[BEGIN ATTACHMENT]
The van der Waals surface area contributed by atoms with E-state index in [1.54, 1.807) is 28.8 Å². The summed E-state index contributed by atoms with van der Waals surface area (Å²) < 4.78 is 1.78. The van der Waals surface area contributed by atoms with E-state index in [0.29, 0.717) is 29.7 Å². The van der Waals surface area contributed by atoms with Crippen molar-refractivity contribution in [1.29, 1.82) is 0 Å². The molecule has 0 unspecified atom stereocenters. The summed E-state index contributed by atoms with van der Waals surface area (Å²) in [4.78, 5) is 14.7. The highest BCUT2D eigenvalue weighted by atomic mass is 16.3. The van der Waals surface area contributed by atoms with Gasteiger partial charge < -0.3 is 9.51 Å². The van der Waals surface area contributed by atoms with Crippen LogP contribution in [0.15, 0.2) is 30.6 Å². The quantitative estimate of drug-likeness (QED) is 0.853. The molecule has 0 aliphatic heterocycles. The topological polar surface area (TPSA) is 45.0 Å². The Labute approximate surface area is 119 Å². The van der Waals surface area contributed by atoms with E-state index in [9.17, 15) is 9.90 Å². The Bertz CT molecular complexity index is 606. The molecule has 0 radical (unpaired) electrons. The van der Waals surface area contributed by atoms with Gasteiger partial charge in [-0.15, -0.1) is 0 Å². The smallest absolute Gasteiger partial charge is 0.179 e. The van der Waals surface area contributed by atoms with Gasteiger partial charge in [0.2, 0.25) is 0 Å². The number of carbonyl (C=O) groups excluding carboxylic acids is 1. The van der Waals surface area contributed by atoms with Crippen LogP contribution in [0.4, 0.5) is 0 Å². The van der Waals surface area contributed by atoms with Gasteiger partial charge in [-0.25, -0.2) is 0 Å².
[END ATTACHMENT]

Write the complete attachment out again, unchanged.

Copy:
The van der Waals surface area contributed by atoms with E-state index in [1.54, 1.807) is 28.8 Å². The summed E-state index contributed by atoms with van der Waals surface area (Å²) < 4.78 is 1.78. The van der Waals surface area contributed by atoms with E-state index in [0.29, 0.717) is 29.7 Å². The van der Waals surface area contributed by atoms with Crippen molar-refractivity contribution in [1.29, 1.82) is 0 Å². The molecule has 0 unspecified atom stereocenters. The summed E-state index contributed by atoms with van der Waals surface area (Å²) in [4.78, 5) is 14.7. The highest BCUT2D eigenvalue weighted by atomic mass is 16.3. The van der Waals surface area contributed by atoms with Gasteiger partial charge < -0.3 is 9.51 Å². The van der Waals surface area contributed by atoms with Crippen LogP contribution in [0.15, 0.2) is 30.6 Å². The quantitative estimate of drug-likeness (QED) is 0.853. The molecule has 0 aliphatic heterocycles. The topological polar surface area (TPSA) is 45.0 Å². The Labute approximate surface area is 119 Å². The van der Waals surface area contributed by atoms with E-state index in [9.17, 15) is 9.90 Å². The Bertz CT molecular complexity index is 606. The molecule has 0 radical (unpaired) electrons. The van der Waals surface area contributed by atoms with Gasteiger partial charge in [-0.15, -0.1) is 0 Å². The smallest absolute Gasteiger partial charge is 0.179 e. The van der Waals surface area contributed by atoms with Gasteiger partial charge in [0.2, 0.25) is 0 Å². The number of carbonyl (C=O) groups excluding carboxylic acids is 1. The van der Waals surface area contributed by atoms with Crippen LogP contribution in [0.4, 0.5) is 0 Å². The van der Waals surface area contributed by atoms with Gasteiger partial charge in [-0.25, -0.2) is 0 Å².